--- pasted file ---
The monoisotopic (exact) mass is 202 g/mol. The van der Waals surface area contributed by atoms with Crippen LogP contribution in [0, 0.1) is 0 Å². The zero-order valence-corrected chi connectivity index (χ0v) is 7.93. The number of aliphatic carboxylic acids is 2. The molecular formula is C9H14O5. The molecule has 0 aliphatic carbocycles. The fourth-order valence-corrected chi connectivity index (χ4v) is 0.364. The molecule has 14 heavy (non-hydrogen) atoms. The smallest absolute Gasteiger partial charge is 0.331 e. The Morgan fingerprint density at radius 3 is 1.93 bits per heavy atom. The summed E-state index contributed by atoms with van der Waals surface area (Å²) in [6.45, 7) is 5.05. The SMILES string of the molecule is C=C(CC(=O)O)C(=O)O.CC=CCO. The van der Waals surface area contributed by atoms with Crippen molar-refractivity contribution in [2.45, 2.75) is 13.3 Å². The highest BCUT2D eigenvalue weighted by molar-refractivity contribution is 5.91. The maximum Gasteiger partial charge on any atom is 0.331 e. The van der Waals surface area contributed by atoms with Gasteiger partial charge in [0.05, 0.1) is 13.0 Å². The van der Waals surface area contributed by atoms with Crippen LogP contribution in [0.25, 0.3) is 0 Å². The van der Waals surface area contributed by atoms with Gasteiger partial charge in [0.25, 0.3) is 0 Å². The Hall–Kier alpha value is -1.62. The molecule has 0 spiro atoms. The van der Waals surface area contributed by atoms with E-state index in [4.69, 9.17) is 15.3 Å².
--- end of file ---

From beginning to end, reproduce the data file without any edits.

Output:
The monoisotopic (exact) mass is 202 g/mol. The van der Waals surface area contributed by atoms with Crippen LogP contribution in [0, 0.1) is 0 Å². The zero-order valence-corrected chi connectivity index (χ0v) is 7.93. The number of aliphatic carboxylic acids is 2. The molecular formula is C9H14O5. The molecule has 0 aliphatic carbocycles. The fourth-order valence-corrected chi connectivity index (χ4v) is 0.364. The molecule has 14 heavy (non-hydrogen) atoms. The smallest absolute Gasteiger partial charge is 0.331 e. The Morgan fingerprint density at radius 3 is 1.93 bits per heavy atom. The summed E-state index contributed by atoms with van der Waals surface area (Å²) in [6.45, 7) is 5.05. The SMILES string of the molecule is C=C(CC(=O)O)C(=O)O.CC=CCO. The van der Waals surface area contributed by atoms with Crippen molar-refractivity contribution in [2.45, 2.75) is 13.3 Å². The highest BCUT2D eigenvalue weighted by molar-refractivity contribution is 5.91. The maximum Gasteiger partial charge on any atom is 0.331 e. The van der Waals surface area contributed by atoms with Gasteiger partial charge in [0.05, 0.1) is 13.0 Å². The van der Waals surface area contributed by atoms with Crippen LogP contribution in [0.25, 0.3) is 0 Å². The van der Waals surface area contributed by atoms with Gasteiger partial charge in [0.25, 0.3) is 0 Å². The Hall–Kier alpha value is -1.62. The molecule has 0 spiro atoms. The van der Waals surface area contributed by atoms with E-state index in [4.69, 9.17) is 15.3 Å².